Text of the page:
The US Department of the Treasury on Wednesday slapped sanctions on the daughter of Nicaraguan President Daniel Ortega and a top army official, a day after the arrests of two more potential opposition candidates for the presidency.
The US said that the sanctions are intended to force the Ortega regime to return to democratic procedures.
Ortega’s daughter Camila Ortega Murillo became the 31st official or relative of the Ortega regime to have their US assets blocked since 2017.
The sanctions also prohibit US citizens from dealing with them.
Also sanctioned were the leader of Ortega’s Sandinista party in the Nicaraguan Congress, the head of the country’s central bank and a high-ranking army general.
Ortega on Tuesday arrested two more potential challengers in the Nov. 7 elections, bringing to four the number of opposition pre-candidates detained in a week.
Ortega is seeking a fourth consecutive term.
US Department of State spokesman Ned Price called on Ortega to release the political prisoners swept up in “an increasing wave of repression.”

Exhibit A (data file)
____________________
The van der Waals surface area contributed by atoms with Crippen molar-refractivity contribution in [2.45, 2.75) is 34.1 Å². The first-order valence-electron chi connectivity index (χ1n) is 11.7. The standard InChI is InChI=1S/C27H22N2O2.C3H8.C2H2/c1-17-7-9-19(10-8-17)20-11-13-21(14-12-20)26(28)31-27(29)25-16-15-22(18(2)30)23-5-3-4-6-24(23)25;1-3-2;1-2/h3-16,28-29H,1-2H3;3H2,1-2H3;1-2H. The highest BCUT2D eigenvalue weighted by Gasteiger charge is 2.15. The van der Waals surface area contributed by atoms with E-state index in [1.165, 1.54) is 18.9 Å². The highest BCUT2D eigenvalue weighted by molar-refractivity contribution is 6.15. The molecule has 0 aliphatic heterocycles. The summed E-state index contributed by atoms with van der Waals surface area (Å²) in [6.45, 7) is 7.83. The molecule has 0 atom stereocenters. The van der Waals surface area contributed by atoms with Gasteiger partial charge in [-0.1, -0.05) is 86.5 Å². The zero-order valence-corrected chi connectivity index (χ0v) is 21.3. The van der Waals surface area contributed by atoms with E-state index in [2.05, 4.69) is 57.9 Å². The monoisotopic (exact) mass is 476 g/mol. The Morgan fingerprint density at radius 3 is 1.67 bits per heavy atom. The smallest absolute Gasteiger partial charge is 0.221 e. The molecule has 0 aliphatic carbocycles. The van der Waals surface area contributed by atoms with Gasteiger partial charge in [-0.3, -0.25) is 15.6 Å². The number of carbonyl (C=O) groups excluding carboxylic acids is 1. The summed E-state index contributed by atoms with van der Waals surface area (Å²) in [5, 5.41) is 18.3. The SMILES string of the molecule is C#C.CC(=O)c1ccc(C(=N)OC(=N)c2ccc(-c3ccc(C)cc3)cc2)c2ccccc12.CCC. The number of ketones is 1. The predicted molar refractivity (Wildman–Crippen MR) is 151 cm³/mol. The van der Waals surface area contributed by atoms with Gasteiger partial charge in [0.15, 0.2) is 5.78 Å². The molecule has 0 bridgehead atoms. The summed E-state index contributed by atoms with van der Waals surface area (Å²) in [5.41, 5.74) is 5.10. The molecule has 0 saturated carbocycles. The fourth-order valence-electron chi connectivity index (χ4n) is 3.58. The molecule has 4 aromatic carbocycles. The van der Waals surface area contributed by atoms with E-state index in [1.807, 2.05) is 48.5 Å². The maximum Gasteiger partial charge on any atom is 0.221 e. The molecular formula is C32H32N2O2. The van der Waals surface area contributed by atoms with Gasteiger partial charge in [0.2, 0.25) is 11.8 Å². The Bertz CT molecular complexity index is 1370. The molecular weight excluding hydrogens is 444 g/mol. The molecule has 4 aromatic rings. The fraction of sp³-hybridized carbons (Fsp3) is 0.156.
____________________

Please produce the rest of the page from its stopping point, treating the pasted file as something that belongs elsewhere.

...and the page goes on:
“The regime’s repressive actions, including a number of arrests even last night have sent independent journalists, activists and student leaders into hiding for fear of reprisals,” Price said.
“There are costs for those who are complicit in the regime’s repression,” he said.
Nicaraguan Vice President Rosario Murillo, who is Ortega’s wife, called the sanctions an attempt by the “imperialist and colonialist” government of the US to interfere in Nicaragua’s internal affairs.
The targets of the sanctions had only represented “the dignity and heroism of our people,” Murillo said.
UN spokesman Stephane Dujarric said that UN Secretary-General Antonio Guterres has called for the release of the political leaders and the restoration of their political rights.
“The secretary-general is very concerned by the recent arrests and detentions, as well as the invalidation of candidacies of opposition leaders in Nicaragua,” Dujarric said. “These developments can seriously undermine the public’s confidence in the democratic process ahead of the November general elections.”
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